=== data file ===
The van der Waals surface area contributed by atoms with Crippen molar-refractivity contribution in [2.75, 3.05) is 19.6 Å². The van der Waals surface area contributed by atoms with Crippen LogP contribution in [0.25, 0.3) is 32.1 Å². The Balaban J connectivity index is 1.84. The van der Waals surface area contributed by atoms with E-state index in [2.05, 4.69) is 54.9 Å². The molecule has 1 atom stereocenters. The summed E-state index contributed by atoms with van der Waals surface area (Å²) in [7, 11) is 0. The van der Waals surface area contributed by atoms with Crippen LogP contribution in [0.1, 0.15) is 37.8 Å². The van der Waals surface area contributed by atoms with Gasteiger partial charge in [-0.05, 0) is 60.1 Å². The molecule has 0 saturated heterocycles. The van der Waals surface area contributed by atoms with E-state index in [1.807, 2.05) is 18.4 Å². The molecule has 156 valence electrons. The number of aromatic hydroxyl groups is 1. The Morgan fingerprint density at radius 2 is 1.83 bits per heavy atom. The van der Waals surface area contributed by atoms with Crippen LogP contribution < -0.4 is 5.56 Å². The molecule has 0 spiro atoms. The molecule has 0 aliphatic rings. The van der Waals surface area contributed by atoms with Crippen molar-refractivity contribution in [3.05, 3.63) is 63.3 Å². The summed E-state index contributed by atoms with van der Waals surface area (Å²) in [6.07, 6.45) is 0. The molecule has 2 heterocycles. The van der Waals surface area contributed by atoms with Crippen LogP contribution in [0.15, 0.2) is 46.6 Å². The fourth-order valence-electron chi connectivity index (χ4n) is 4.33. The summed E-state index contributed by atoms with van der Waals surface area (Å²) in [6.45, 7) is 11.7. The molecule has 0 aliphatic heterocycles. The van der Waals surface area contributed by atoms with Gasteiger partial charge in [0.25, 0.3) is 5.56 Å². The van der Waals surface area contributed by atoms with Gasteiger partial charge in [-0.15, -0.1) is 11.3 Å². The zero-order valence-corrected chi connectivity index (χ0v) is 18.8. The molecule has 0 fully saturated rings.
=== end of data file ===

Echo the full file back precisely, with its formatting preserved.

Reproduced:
The van der Waals surface area contributed by atoms with Crippen molar-refractivity contribution in [2.75, 3.05) is 19.6 Å². The van der Waals surface area contributed by atoms with Crippen LogP contribution in [0.25, 0.3) is 32.1 Å². The Balaban J connectivity index is 1.84. The van der Waals surface area contributed by atoms with E-state index in [2.05, 4.69) is 54.9 Å². The molecule has 1 atom stereocenters. The summed E-state index contributed by atoms with van der Waals surface area (Å²) in [7, 11) is 0. The van der Waals surface area contributed by atoms with Crippen LogP contribution in [0.1, 0.15) is 37.8 Å². The van der Waals surface area contributed by atoms with Gasteiger partial charge in [-0.05, 0) is 60.1 Å². The molecule has 0 saturated heterocycles. The van der Waals surface area contributed by atoms with E-state index in [1.807, 2.05) is 18.4 Å². The molecule has 156 valence electrons. The number of aromatic hydroxyl groups is 1. The Morgan fingerprint density at radius 2 is 1.83 bits per heavy atom. The van der Waals surface area contributed by atoms with Crippen LogP contribution < -0.4 is 5.56 Å². The molecule has 0 spiro atoms. The molecule has 0 aliphatic rings. The van der Waals surface area contributed by atoms with Crippen molar-refractivity contribution in [3.05, 3.63) is 63.3 Å². The summed E-state index contributed by atoms with van der Waals surface area (Å²) in [6.07, 6.45) is 0. The molecule has 2 heterocycles. The van der Waals surface area contributed by atoms with Crippen LogP contribution in [0.15, 0.2) is 46.6 Å². The fourth-order valence-electron chi connectivity index (χ4n) is 4.33. The summed E-state index contributed by atoms with van der Waals surface area (Å²) in [6.45, 7) is 11.7. The molecule has 0 aliphatic heterocycles. The van der Waals surface area contributed by atoms with Gasteiger partial charge in [0.25, 0.3) is 5.56 Å². The van der Waals surface area contributed by atoms with Gasteiger partial charge in [-0.15, -0.1) is 11.3 Å². The zero-order valence-corrected chi connectivity index (χ0v) is 18.8. The molecule has 0 fully saturated rings.